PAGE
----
Various areas of the U.S. have been dealing with adverse winter weather during the past week, but it hasn’t stopped farmers and ranchers from working.
The worst of the weather resulted in an estimated 2,000 dairy cattle being killed in Washington and beef producers rescuing snow covered calves. There could be more snow on the way for people in the Great Lakes, Northeast and in the Northwest according to AgDay meteorologist Cindi Clawson.
As of Feb. 13, the National Weather Service reports that 46.6% of the country is covered by snow with the average snow depth being 6.3 inches.
Here is a look at how farmers and ranchers have been dealing with the recent winter weather via some social media posts:
A 26 degree morning has the #cattle spread out this morning with no concerns about scooping snow or getting breakfast ready. Breakfast will be served at the same time like every other day. We take care of them and they take care of us! Learn the story #CattleTales #NewGreenDeal pic.twitter.com/hY7KTaAgEc— Joan Ruskamp (@JoanRuskamp) February 10, 2019
For my #agTwitter friends, which is worse: uncovering tires off a silo in the summer when it’s hot, wet, buggy and threat of snakes....or in winter when it’s frozen, wet, slick and sleeting? pic.twitter.com/N7wSZJoGTZ— Ellie Musil (@elliemusil) February 11, 2019
Hey guys, just born yesterday and it’s 12 degrees, 30 mph wind, and 4” of fresh snow. I think I’ll just stay in here and take it easy for awhile ?#snowday #calving19 #CattleTales #dailycowpic #americanaberdeenangus pic.twitter.com/lvyo0dvCh6— Shawn Bosler (@deerecreekfarm) February 12, 2019
Yesterday’s blizzard was devastating to many of our valley’s farmers. This blizzard was unlike anything I’ve ever seen and my heart breaks for the losses. That being said, I’m also so proud of our hard working farm community. Most of the dairy farmers were using every spare minute to keep their cows and employees safe (pulling all nighters for just about everyone) and all neighboring farmers jumped in to help clear roads and help stranded people. . Digging paths for employees and milk trucks, putting up employees in our homes, keeping the cows fed and milked and as warm as possible in zero visibility weather.. I don’t know how they did it all, but they did! Praying for those who suffered so much loss and thankful for our farm community! Huge shoutout to my hubby who I am so proud of! Lots of ingenuity and smart decisions and leading went on yesterday including staying up all night to help the night crew, making wind blocks out of bales and making a makeshift calving area in our warm barn so no vulnerable new mamas and babies had to suffer the cold! 16 happy, healthy babies born! ???. . This morning we had nearly everyone show up to work and help (even those with days off) and we couldn’t be more thankful for OUR farm family! . . #washingtonstate #waagriculture #pnwwinter #blizzard #dairylife #dairyfarm #thankafarmer #farmcommunity #holsteinlove #farmlife #snowstorm #lovemyfarmer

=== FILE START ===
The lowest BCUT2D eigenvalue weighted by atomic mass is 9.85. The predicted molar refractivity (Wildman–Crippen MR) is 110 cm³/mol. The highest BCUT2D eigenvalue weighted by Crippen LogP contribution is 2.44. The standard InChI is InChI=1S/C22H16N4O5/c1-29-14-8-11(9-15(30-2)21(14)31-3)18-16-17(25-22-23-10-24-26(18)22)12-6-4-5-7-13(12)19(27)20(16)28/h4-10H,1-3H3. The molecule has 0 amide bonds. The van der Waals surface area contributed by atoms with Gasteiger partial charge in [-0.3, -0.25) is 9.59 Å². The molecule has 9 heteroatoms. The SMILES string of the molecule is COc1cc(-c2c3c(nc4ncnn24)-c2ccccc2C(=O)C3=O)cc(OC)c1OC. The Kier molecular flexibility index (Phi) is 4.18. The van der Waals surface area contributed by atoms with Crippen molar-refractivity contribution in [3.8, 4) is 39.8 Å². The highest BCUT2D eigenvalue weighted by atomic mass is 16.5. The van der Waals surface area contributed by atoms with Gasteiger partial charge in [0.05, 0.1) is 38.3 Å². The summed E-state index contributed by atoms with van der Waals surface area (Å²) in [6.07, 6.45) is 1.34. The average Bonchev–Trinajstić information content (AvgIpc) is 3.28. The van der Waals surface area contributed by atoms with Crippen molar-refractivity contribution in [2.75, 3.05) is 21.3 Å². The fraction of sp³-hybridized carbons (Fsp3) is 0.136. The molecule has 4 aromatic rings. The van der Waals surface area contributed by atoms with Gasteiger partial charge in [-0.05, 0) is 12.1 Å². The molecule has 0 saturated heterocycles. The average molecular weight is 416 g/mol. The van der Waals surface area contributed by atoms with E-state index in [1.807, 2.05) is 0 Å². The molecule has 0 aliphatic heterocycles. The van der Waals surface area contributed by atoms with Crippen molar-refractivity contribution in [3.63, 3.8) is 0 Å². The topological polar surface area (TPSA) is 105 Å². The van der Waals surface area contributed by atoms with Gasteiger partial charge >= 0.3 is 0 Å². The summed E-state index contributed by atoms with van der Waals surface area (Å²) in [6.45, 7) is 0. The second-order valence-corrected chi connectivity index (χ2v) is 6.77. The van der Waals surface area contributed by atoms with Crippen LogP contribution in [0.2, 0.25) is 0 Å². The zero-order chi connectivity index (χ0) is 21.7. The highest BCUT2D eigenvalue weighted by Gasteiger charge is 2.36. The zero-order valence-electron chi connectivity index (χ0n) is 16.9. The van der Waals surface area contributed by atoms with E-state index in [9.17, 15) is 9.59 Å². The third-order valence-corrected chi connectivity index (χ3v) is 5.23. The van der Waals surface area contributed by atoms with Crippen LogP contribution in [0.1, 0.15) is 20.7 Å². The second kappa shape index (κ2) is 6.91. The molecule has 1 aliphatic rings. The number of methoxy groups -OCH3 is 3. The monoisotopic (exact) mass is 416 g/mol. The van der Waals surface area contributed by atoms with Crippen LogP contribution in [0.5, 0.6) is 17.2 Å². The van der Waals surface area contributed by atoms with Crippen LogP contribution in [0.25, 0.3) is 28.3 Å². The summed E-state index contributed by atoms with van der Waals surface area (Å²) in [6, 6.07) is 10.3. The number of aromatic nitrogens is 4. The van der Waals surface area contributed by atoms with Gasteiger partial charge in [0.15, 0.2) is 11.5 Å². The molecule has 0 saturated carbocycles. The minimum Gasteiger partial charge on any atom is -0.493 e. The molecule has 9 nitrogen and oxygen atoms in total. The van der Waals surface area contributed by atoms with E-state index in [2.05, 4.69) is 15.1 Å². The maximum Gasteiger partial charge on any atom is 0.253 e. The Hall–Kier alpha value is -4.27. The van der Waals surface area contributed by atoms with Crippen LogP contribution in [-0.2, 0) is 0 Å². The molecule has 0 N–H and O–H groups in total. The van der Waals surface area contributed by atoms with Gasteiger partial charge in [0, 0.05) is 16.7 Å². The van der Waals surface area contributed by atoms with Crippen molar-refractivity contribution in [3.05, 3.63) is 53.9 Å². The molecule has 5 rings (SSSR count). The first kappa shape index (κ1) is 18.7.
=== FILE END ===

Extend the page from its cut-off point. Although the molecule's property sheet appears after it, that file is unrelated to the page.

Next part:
I was hoping that we avoided the sub-zero temps this winter... but we’re having our turn now. -17 this morning makes for foggy shed. pic.twitter.com/52iMRRRR3b— Doug Kamerman (@MTdairylife) February 10, 2019
It got to single digits last night so we soaked up every minute of sunshine while it was out. Now it's back to more snow ❄ . . . #beef #redangus #heifers #angus #ranchesofinstagram #ranchlife #winter #knowwhereyourfoodcomesfrom #knowyourrancher #ranchlife #winterstormmaya #cows #cattle #easternoregon #familyowned #cow
It’s a delicate balance of mother nature for Washington’s farmers and ranchers this week. Our state’s beef ranchers and dairy farmers are working around the clock to provide for the health and welfare of their animals in this hard winter weather. #wabeeflove #snowpocalypse2019 pic.twitter.com/LFRJTYFySr— WA Beef Checkoff (@WABeef) February 12, 2019